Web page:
LPL Failed to Recognize Red Flags Related to Rep’s undisclosed business activities
According to the Financial Industry Regulatory Authority (FINRA), the regulator has censured and fined LPL Financial $150,000 for allegedly failing to investigate red flags in connection with a representative’s undisclosed business activities.
From September 2018 through August 2019, LPL purportedly failed to reasonably supervise transfers of funds by the Representative’s LPL customers to third parties, including a purported investment advisory firm or “Entity,” after which the customers’ funds were converted by a third party. As a result, LPL violated FINRA Rules 3110 and 2010.
While associated with LPL, the rep allegedly caused five LPL customers to transfer funds from their LPL accounts, or from annuity contracts that the customers held, directly to the Entity or to accounts held at a third-party custodian for which the Entity was the advisor. The transferred funds were ultimately converted by a third party.
In total, the rep caused five LPL customers to transfer over $650,000 to the Entity or to accounts held at a third-party custodian for which the Entity was the advisor, after which the funds were converted by a third party
Undisclosed Business Activities
FINRA Rule 3270 prohibits registered persons from being “an employee, independent contractor, sole proprietor, officer, director or partner of another person, or be compensated, or have the reasonable expectation of compensation, from any other person as a result of any business activity outside the scope of the relationship with his or her member firm, unless he or she has provided prior written notice to the member, in such form as specified by the member.”
Failure to Supervise
FINRA Rule 3310 requires brokerages “to establish and maintain a supervisory system that is reasonably designed to achieve compliance with applicable securities laws and regulations.” to learn more please see: What is Failure to Supervise? FINRA RULE 3110 (SUPERVISION)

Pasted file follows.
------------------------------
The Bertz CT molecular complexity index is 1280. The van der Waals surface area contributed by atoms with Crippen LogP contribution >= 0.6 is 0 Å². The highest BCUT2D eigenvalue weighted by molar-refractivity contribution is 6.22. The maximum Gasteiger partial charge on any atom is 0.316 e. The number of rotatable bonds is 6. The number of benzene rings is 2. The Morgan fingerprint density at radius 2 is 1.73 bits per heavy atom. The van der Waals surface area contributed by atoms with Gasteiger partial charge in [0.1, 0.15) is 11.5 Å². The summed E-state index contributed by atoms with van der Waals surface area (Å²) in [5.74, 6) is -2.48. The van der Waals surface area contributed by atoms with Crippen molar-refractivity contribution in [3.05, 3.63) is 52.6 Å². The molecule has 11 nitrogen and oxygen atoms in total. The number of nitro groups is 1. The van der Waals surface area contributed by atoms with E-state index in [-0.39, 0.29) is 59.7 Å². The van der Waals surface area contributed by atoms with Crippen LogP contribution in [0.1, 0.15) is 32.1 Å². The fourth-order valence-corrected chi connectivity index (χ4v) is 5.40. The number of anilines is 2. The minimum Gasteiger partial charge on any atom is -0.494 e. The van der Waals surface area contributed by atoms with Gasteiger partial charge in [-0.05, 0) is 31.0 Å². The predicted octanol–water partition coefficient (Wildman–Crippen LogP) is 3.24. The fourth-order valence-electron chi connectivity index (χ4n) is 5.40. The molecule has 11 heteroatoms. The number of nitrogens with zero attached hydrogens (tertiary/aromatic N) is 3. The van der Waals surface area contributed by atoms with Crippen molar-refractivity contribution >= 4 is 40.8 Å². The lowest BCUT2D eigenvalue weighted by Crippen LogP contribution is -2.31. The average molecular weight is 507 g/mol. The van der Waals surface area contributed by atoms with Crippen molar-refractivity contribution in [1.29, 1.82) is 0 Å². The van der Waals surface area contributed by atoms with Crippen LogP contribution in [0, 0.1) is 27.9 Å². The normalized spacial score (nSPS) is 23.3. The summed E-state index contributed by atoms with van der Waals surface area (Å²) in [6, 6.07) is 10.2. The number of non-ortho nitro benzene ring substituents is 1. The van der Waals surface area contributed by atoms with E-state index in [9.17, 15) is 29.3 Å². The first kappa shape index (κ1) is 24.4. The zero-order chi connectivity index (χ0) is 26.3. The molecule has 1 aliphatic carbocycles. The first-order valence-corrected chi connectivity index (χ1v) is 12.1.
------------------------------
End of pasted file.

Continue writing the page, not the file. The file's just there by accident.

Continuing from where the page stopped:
Brokerage firms are required to supervise their advisors to ensure that they are complying with FINRA rules. If it can be determined that the financial advisor violated FINRA rules and the employers failed to adequately supervise him, these firms can be held responsible for any resulting losses in a FINRA arbitration claim.
FINRA Dispute Resolution is an arbitration venue for investors with claims against their brokerage firm or financial professional. It provides investors with an opportunity to attempt to recoup their investment losses without filing such claims in court.
For a free consultation with a securities attorney, please call the White Law Group at (888) 637-5510.
The White Law Group, LLC is a national securities fraud, securities arbitration, investor protection, and securities regulation/compliance law firm with offices in Chicago, Illinois and Seattle, Washington. For more information, please visit our website, www.whitesecuritieslaw.com.
To learn more about LPL Financial please see: LPL Financial Lawsuit Alleges Unsuitable Alternative Investments
Tags: FINRA Rule 3110, FINRA Rule 3270, LPL Financial lawsuit, LPL Financial sanctions, LPL Fined, LPL FINRA lawsuit, LPL investigation, Undisclosed business activities Last modified: December 8, 2022